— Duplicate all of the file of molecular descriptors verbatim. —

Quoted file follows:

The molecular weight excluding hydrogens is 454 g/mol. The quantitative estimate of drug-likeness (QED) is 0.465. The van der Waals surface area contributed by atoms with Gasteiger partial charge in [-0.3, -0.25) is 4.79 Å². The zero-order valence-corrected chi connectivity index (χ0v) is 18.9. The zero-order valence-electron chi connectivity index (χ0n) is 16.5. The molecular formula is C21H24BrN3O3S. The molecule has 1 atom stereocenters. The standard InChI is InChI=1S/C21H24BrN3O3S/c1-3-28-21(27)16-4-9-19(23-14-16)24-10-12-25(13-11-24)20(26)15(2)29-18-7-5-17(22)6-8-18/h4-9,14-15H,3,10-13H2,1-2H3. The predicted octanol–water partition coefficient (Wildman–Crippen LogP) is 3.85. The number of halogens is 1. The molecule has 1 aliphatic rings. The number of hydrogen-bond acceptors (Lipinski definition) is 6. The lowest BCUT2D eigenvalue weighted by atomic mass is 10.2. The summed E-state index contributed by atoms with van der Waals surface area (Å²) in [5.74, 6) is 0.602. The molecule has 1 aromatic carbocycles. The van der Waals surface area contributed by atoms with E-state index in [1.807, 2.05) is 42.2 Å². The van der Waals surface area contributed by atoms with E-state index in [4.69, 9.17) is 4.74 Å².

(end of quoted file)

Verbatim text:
The molecular weight excluding hydrogens is 454 g/mol. The quantitative estimate of drug-likeness (QED) is 0.465. The van der Waals surface area contributed by atoms with Gasteiger partial charge in [-0.3, -0.25) is 4.79 Å². The zero-order valence-corrected chi connectivity index (χ0v) is 18.9. The zero-order valence-electron chi connectivity index (χ0n) is 16.5. The molecular formula is C21H24BrN3O3S. The molecule has 1 atom stereocenters. The standard InChI is InChI=1S/C21H24BrN3O3S/c1-3-28-21(27)16-4-9-19(23-14-16)24-10-12-25(13-11-24)20(26)15(2)29-18-7-5-17(22)6-8-18/h4-9,14-15H,3,10-13H2,1-2H3. The predicted octanol–water partition coefficient (Wildman–Crippen LogP) is 3.85. The number of halogens is 1. The molecule has 1 aliphatic rings. The number of hydrogen-bond acceptors (Lipinski definition) is 6. The lowest BCUT2D eigenvalue weighted by atomic mass is 10.2. The summed E-state index contributed by atoms with van der Waals surface area (Å²) in [5.74, 6) is 0.602. The molecule has 1 aromatic carbocycles. The van der Waals surface area contributed by atoms with E-state index in [1.807, 2.05) is 42.2 Å². The van der Waals surface area contributed by atoms with E-state index in [4.69, 9.17) is 4.74 Å².